The New South
by Dr. Dan L. Morrill and Nancy B. Thomas
"So many white professors had been to Yale
Princeton, they shaped it according to what they were accustomed." -- Inez
Biddleville is more than an old
streetcar suburb. It's a dream. The neighborhood took its name from
Biddle Memorial Institute, named for Major Henry Johnathan Biddle, whose
wealthy widow gave a lot of money just after the Civil War to establish a
college in Charlotte for blacks Three white Presbyterian ministers obtained
the charter for the school, which was issued in March 1866. They were Samuel
Carothers Alexander, Willis L. Miller and Sidney S. Murkland.
The first president of Biddle Institute and the man who piloted it toward
maturity was Rev. Stephen Mattoon. In addition to being a missionary of
international renown, who spent many years in Siam, Mattoon had a majestic
and wonderful white beard. But his job in Charlotte was to put Biddle
Institute on the map. He succeeded. In 1873, he obtained a hill top about a
mile west of town and started raising the money that would let him move the
campus to this prominent place. Classes began on the hill top on Beatties
Ford Rd. soon thereafter.
In the early years, Biddleville was little more than a cluster of homes
for the professors who taught at the college. The old Victorian house that
Johnson C. Smith University uses as its infirmary is a remnant of that era.
The most impressive structure was
Biddle Hall, completed in 1883. This massive brick building, classroom
facility, dining hall and dormitory all in one, served as a sentinel for the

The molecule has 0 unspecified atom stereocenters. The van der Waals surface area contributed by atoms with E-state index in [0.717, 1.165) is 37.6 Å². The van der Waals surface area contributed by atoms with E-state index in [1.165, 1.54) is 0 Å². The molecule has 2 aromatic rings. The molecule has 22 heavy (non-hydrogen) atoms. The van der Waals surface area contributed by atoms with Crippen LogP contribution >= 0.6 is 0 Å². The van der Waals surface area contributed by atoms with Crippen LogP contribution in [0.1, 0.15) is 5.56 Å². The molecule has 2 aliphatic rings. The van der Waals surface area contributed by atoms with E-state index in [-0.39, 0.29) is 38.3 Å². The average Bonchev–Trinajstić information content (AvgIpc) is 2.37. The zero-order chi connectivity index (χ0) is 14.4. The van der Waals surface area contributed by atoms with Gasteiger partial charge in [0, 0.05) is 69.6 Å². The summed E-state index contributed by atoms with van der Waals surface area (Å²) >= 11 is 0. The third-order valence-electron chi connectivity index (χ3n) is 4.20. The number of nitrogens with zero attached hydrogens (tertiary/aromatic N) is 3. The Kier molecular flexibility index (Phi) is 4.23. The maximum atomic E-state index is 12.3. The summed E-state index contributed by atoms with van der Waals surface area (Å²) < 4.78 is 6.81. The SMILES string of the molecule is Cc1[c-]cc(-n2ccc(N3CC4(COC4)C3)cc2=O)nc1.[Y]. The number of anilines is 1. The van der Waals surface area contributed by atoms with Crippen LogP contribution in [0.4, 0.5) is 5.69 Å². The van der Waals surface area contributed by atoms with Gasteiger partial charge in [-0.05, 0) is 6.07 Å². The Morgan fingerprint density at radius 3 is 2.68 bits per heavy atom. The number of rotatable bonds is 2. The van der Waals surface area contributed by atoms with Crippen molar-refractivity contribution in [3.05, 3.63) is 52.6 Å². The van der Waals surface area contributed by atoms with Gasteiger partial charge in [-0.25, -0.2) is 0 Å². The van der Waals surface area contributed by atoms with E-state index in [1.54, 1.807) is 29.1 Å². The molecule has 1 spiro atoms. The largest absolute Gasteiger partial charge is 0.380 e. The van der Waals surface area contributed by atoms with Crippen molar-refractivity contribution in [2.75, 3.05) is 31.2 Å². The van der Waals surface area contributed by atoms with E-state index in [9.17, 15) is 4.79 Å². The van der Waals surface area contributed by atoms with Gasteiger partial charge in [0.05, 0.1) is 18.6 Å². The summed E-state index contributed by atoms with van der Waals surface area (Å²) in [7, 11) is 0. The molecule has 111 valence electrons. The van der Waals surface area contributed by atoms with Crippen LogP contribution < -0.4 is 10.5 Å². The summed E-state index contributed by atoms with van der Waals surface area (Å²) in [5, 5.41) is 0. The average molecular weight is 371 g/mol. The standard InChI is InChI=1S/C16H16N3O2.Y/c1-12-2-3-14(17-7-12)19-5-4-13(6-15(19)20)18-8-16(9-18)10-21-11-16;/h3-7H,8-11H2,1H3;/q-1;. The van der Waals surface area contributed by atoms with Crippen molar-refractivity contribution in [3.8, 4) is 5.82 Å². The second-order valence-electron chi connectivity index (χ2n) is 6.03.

black residents of Charlotte and the surrounding countryside. Charlotte's
most stately clock tower, soaring far above the trees, summoned the children
of former slaves to enlightenment and intellectual liberation. Biddle Hall,
still dominating the western skyline, is listed in the National Register of
A new day for Biddleville dawned on April 25, 1903, when the Charlotte
Consolidated Construction Company opened its trolley line to the
neighborhood. It now became possible for blacks to move to the suburbs. Some
residents of Biddleville began calling it "New
Dilworth" because many of the houses there, especially on W. Trade St.
just beyond the college, resembled the bungalows in that fashionable white
suburb on the other side of town. But Biddleville had the unique advantage
of being nurtured by black culture. Mt. Carmel Baptist Church on Campus St.,
for example, possessed attributes and qualities that no white congregation
could attain. Where else but in Biddleville could you hear the roar of
hundreds of roller skates on Christmas morning? Biddle University became
Johnson C. Smith University in 1923. The dream goes on.
For more information...
Neighborhood Guide: Biddleville-Five Points